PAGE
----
• Political affiliations;
  • Mental and psychological problems potentially embarrassing to the student and the student’s family;
  • Sex behavior and attitudes;
  • Illegal, anti-social, self-incriminating and demeaning behavior;
  • Critical appraisals of other individuals with whom respondents have close family relationships;
  • Legally recognized privileged or analogous relationships, such as those of lawyers, physicians and ministers;
  • Religious practices, affiliations or beliefs of the student or student’s parent;
  • Income (other than that required by law to determine eligibility for participation in a program or for receiving financial assistance under such program” (United States Department of Education, 2020).

PPRA applies to all educators, not just school counselors, and applies to instructional materials regardless of the format of the material: printed, audio-visual, electronic or digital. The exception is academic tests, which was tried in court when parents insisted on viewing state tests in advance. In Triplett v. Livingston County Board of Education, KY Court of Appeals, 1997, the court stated, “Parents do not have the right to opt out of state tests, since none of the questions of those tests would trigger the protections of the PPRA.” 

To reiterate, compliance differs based on funding streams. If the survey involves information from any of the eight protected categories and is from a school receiving federal funds, then written parental consent of the survey is required. If the school doesn’t receive federal funds but the survey still deals with highly sensitive information, the parents must still be notified in advance and given the opportunity to opt their child out of participating.

A New School Year, New Resources for Students

By: Wisconsin Technical College System

If you haven’t visited the Wisconsin Technical College System’s website for a while, you may be surprised when you get there. Earlier this year the System combined two websites into one, providing one-stop shopping for everything from program information, to System initiatives, to graduate outcomes.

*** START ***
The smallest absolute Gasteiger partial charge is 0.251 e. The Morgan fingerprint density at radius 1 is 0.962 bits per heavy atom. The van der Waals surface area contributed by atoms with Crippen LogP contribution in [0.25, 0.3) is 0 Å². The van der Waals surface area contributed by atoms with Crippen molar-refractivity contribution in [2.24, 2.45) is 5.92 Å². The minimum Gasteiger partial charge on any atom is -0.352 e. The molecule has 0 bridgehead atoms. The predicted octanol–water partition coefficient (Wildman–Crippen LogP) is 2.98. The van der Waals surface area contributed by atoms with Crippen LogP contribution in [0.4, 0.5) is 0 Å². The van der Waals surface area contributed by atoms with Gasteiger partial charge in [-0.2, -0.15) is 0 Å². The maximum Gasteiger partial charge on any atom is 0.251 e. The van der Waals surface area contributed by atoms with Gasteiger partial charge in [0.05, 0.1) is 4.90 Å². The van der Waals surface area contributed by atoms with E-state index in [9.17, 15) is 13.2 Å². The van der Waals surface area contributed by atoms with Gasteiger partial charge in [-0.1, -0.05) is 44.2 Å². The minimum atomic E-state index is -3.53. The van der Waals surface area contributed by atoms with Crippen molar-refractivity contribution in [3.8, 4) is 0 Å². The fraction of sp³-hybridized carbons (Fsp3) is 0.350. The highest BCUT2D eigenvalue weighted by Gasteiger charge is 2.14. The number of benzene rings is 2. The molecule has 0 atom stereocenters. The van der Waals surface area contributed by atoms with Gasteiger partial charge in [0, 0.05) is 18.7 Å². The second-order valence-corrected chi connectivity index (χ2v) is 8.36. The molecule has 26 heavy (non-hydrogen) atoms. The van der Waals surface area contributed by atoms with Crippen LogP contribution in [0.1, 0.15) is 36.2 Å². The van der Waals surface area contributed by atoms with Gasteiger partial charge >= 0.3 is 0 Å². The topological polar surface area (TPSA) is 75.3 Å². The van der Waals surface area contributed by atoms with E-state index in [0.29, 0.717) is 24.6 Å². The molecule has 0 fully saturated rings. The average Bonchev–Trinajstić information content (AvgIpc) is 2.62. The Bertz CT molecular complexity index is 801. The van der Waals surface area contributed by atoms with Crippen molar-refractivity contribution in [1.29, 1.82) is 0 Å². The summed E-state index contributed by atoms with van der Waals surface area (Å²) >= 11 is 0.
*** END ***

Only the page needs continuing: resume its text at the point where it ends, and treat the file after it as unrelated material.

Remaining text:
Combining these sites into one,, provides a comprehensive place for information to help you better serve your students. Now you can visit one site to find which colleges offer which programs and what the outcomes are for students in various pathways or apprenticeships. You can see the median salary for apprenticeships, for example, is over $81,000/year, based on real-world outcomes from the 2019-2020 apprenticeship completers. Additionally, you can find information on how to attend a WTCS Board meeting, find contact information for the technical college of your choice, and learn more about the System’s most recent initiatives.

While we have been busy revising the website and available content, we are also keeping with tradition and preparing to send out the annual guidebook and career posters. These materials have been updated to include the latest information on the technical colleges, including the name change of a college in Northwest Wisconsin to Northwood Technical College. We are also printing career posters in English, Spanish and Hmong to display in your offices or classrooms.

We mailed postcards this summer to the schools on our most recent mailing list requesting advance orders for these materials. If for some reason you did not receive this request or you didn’t have a chance to place an order, it’s not too late. You can still place an order online at and receive your materials shortly after school starts. Even though many things have changed in the past year, we will continue to print the guidebook and posters and will accept orders throughout the year.

We wish you well as you launch into the 2021-22 school year. Be sure to check the website this fall to view the new interactive version of the guidebook –

Legislative Updates

WSCA’s Afternoon on the Hill

We are so excited to have counselors join us again for our annual Afternoon on the Hill event! It is critically important that school counselor voices and stories are heard by our state legislature.

Come learn how to effectively advocate for the profession you love and put it to practice! This opportunity will provide an overview of how to get your message out to your legislators about what you do, the difference you make, and how they can help support our mission. Following an interactive training session, we will meet with legislators during scheduled appointments at the Capitol. This event is an outstanding opportunity for professional leadership and advocacy. Over the years, our presence on the Hill has paid, and will continue to pay, dividends for WSCA and all school counselors statewide! Join us, and keep the positive momentum growing!

Want more information?

Register to participate in WSCA’s Afternoon on the Hill

Ask a question and/or join WSCA’s Government Relations Committee

2021-2022 Professional Development - NEW Professional Development Catalog, Online Learning Update

Members Corner - Why Join WSCA as a Grad Student

Conference Information & Updates - Pre-Con Social/Emotional Track, Grad Students

Counselor Connections - Special Interest Groups, ASCA Model Training